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Quote:
Original post by Zahlman
Quote:
Original post by B G
@Drew Benton: This looks like a possible solution, but the code chokes on my compiler (borland c++, but I am coding in c) .. could you walk me through it a bit.


The scanf() call is wrong; the ', 32' should not be there at the end. scanf() does not know anything about "buffer sizes"; the '%31s' tells it to read at most 31 characters into 'model'.


Hmm, I think it was supposed to be a scanf_s, but I see now that I missed the _s due to the MSDN example being wrong.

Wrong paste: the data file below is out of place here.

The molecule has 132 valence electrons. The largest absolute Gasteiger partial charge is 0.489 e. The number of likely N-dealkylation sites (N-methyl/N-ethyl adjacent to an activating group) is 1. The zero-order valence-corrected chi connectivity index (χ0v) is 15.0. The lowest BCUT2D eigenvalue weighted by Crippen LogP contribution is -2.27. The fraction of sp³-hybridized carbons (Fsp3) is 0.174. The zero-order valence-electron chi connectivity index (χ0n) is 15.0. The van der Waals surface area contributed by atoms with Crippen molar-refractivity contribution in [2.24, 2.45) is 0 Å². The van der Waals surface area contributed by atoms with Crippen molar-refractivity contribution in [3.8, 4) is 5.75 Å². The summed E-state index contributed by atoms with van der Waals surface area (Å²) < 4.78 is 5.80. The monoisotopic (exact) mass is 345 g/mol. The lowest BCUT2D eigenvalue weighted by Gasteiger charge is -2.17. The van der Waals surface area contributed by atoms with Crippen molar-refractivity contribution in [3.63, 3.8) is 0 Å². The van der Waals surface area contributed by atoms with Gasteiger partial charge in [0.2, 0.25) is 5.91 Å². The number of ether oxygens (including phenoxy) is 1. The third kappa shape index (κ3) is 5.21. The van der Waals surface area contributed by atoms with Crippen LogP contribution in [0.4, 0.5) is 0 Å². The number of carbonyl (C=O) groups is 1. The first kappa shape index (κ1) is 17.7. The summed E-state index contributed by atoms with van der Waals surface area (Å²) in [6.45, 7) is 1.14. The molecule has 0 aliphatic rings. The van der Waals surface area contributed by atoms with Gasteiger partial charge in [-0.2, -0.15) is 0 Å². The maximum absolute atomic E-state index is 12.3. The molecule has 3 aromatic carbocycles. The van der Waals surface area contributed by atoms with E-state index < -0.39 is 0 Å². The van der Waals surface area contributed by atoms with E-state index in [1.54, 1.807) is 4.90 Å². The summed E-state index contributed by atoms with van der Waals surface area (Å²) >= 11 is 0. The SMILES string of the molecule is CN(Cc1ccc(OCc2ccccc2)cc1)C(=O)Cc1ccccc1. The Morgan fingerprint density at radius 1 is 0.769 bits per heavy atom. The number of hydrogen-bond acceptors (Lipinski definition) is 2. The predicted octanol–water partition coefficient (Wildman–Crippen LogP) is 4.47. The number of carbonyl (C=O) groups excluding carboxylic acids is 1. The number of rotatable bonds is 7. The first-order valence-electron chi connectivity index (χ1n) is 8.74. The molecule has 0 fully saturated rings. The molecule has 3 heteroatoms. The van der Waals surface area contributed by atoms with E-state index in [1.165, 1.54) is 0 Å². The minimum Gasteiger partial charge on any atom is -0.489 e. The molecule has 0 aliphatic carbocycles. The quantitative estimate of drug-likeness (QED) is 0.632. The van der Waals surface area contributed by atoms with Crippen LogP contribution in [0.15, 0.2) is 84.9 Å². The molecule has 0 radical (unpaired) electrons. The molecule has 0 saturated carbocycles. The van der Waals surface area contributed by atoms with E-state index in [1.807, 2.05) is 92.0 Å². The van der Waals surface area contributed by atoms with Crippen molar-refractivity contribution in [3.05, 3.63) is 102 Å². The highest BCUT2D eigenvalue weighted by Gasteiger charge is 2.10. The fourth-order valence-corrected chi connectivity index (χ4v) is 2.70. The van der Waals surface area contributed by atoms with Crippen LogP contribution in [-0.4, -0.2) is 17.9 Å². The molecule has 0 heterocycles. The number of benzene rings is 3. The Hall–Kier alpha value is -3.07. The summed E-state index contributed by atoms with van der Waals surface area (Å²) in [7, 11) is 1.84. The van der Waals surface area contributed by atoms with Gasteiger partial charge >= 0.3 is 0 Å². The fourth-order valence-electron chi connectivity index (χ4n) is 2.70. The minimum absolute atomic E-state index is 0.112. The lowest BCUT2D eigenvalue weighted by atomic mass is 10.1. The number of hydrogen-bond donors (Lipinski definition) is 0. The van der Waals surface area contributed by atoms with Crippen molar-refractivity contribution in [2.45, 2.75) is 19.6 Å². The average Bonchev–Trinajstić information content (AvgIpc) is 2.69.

Quote:

Unlike scanf and wscanf, scanf_s and wscanf_s require the buffer size to be specified for all input parameters of type c, C, s, S, or [. The buffer size is passed as an additional parameter immediately following the pointer to the buffer or variable. For example, if reading a string, the buffer size for that string is passed as follows:

char s[10];

scanf("%9s", s, 10);

The buffer size includes the terminating null. A width specification field may be used to ensure that the token read in will fit into the buffer. If no width specification field is used, and the token read is too big to fit in the buffer, nothing will be written to that buffer.


I would assume now their example should be scanf_s("%9s", s, 10);. Nice catch though, I didn't realize it in my copy-pasting/editing frenzy. [lol]